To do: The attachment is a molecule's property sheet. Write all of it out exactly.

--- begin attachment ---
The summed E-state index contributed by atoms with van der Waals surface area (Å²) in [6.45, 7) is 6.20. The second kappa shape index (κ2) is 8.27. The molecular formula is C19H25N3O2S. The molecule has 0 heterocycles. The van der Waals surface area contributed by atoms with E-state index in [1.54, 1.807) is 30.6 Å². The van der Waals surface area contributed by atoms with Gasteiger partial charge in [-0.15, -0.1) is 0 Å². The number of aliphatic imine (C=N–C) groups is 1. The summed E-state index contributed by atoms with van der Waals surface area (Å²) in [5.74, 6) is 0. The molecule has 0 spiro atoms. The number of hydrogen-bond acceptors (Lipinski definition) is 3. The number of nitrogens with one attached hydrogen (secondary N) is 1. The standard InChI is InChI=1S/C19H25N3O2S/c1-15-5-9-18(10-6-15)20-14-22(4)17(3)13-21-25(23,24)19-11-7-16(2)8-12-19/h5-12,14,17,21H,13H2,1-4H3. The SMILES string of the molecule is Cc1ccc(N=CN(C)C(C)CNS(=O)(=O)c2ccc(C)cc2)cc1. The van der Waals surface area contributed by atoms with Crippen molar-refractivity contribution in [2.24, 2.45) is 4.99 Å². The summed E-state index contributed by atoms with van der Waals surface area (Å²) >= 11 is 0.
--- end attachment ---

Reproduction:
The summed E-state index contributed by atoms with van der Waals surface area (Å²) in [6.45, 7) is 6.20. The second kappa shape index (κ2) is 8.27. The molecular formula is C19H25N3O2S. The molecule has 0 heterocycles. The van der Waals surface area contributed by atoms with E-state index in [1.54, 1.807) is 30.6 Å². The van der Waals surface area contributed by atoms with Gasteiger partial charge in [-0.15, -0.1) is 0 Å². The number of aliphatic imine (C=N–C) groups is 1. The summed E-state index contributed by atoms with van der Waals surface area (Å²) in [5.74, 6) is 0. The molecule has 0 spiro atoms. The number of hydrogen-bond acceptors (Lipinski definition) is 3. The number of nitrogens with one attached hydrogen (secondary N) is 1. The standard InChI is InChI=1S/C19H25N3O2S/c1-15-5-9-18(10-6-15)20-14-22(4)17(3)13-21-25(23,24)19-11-7-16(2)8-12-19/h5-12,14,17,21H,13H2,1-4H3. The SMILES string of the molecule is Cc1ccc(N=CN(C)C(C)CNS(=O)(=O)c2ccc(C)cc2)cc1. The van der Waals surface area contributed by atoms with Crippen molar-refractivity contribution in [2.24, 2.45) is 4.99 Å². The summed E-state index contributed by atoms with van der Waals surface area (Å²) >= 11 is 0.